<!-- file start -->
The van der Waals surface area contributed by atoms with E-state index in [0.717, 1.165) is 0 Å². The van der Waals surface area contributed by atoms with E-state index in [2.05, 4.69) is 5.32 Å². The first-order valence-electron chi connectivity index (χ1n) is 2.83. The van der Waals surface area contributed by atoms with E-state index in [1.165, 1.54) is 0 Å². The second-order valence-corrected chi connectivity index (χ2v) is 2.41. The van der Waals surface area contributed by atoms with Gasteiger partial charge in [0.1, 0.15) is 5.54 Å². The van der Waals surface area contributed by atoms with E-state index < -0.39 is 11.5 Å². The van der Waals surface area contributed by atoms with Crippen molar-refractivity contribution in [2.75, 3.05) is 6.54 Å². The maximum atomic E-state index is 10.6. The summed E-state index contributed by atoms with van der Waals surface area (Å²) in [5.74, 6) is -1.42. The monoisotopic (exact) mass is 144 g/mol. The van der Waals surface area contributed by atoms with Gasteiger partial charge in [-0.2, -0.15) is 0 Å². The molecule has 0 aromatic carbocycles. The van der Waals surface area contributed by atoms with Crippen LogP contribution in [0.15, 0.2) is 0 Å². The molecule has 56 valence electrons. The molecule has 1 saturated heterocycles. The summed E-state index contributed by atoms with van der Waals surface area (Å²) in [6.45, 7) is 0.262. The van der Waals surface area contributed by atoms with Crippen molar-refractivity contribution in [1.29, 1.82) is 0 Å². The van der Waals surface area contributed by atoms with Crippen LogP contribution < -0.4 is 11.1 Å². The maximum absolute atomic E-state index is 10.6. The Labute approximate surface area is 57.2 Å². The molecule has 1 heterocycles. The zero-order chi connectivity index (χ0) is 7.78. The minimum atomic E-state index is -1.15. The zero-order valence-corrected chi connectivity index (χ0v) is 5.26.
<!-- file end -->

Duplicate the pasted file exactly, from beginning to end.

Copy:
The van der Waals surface area contributed by atoms with E-state index in [0.717, 1.165) is 0 Å². The van der Waals surface area contributed by atoms with E-state index in [2.05, 4.69) is 5.32 Å². The first-order valence-electron chi connectivity index (χ1n) is 2.83. The van der Waals surface area contributed by atoms with E-state index in [1.165, 1.54) is 0 Å². The second-order valence-corrected chi connectivity index (χ2v) is 2.41. The van der Waals surface area contributed by atoms with Gasteiger partial charge in [0.1, 0.15) is 5.54 Å². The van der Waals surface area contributed by atoms with E-state index < -0.39 is 11.5 Å². The van der Waals surface area contributed by atoms with Crippen molar-refractivity contribution in [2.75, 3.05) is 6.54 Å². The maximum atomic E-state index is 10.6. The summed E-state index contributed by atoms with van der Waals surface area (Å²) in [5.74, 6) is -1.42. The monoisotopic (exact) mass is 144 g/mol. The van der Waals surface area contributed by atoms with Gasteiger partial charge in [-0.2, -0.15) is 0 Å². The molecule has 0 aromatic carbocycles. The van der Waals surface area contributed by atoms with Crippen LogP contribution in [0.15, 0.2) is 0 Å². The molecule has 56 valence electrons. The molecule has 1 saturated heterocycles. The summed E-state index contributed by atoms with van der Waals surface area (Å²) in [6.45, 7) is 0.262. The van der Waals surface area contributed by atoms with Crippen molar-refractivity contribution in [1.29, 1.82) is 0 Å². The van der Waals surface area contributed by atoms with Crippen LogP contribution < -0.4 is 11.1 Å². The maximum absolute atomic E-state index is 10.6. The Labute approximate surface area is 57.2 Å². The molecule has 1 heterocycles. The zero-order chi connectivity index (χ0) is 7.78. The minimum atomic E-state index is -1.15. The zero-order valence-corrected chi connectivity index (χ0v) is 5.26.